Will Space-Based Solar Power Finally See the Light of Day?
SBSP could, according to energy experts, provide constant, pollution-free powerâ€”unlike intermittent wind and cloud coverâ€“sensitive ground-based solar, and without the emissions of fossil fuels or radioactive waste from nuclear power. “[SBSP] is a disruptive technology [in that] it could change the whole energy equation,” says Frederick Best, director of the Center for Space Power (CSP) at Texas A&M University in College Station, Tex.
The premise (and promise) of SBSP has been considered scientifically feasible since the late 1960s. The basic concept of beaming microwave frequencies to Earth from orbit has already been proved: A fleet of solar-powered communication satellites routinely beam various electromagnetic frequencies to ground receivers, linking cell phone calls or relaying TV signals to rooftop dishes, for example. Converting solar energy beamed from space into electricity in a power grid, however, has not yet been demonstrated.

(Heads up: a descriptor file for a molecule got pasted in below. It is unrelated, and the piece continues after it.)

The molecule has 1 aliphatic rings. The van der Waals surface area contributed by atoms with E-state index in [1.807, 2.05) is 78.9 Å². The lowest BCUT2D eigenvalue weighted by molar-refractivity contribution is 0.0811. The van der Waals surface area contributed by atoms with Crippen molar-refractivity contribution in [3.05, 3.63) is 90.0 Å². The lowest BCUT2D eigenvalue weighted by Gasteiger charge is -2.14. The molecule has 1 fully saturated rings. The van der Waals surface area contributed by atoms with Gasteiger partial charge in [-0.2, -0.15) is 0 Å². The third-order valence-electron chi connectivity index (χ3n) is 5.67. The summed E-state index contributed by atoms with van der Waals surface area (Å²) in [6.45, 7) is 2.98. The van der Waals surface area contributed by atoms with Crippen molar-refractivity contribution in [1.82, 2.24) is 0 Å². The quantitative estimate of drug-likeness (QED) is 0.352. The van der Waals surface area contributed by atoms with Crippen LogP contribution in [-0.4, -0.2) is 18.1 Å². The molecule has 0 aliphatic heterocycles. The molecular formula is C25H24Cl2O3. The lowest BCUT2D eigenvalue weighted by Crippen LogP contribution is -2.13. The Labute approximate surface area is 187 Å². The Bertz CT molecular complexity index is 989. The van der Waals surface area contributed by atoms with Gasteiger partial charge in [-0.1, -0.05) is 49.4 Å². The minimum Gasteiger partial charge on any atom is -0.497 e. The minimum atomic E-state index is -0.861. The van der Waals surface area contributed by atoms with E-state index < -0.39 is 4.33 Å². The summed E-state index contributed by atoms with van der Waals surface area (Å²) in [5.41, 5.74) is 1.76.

Space Energy, a Switzerland-based SBSP start-up, aims to change that by deploying a prototype orbiter in the next several years, possibly before Solaren’s pilot plant reaches orbit. “You can argue the physics [of SBSP] all day, but you’ll only know with a prototype,” says Peter Sage, a co-founder of Space Energy, started in 2008.
Last year, U.S. and Japanese researchers crossed an important SBSP threshold when they wirelessly transmitted microwave energy between two Hawaiian islands about 90 miles (145 kilometers) apart, representing the distance through Earth’s atmosphere that a transmission from orbit would have to penetrate, says Frank Little, associate director of the CSP.
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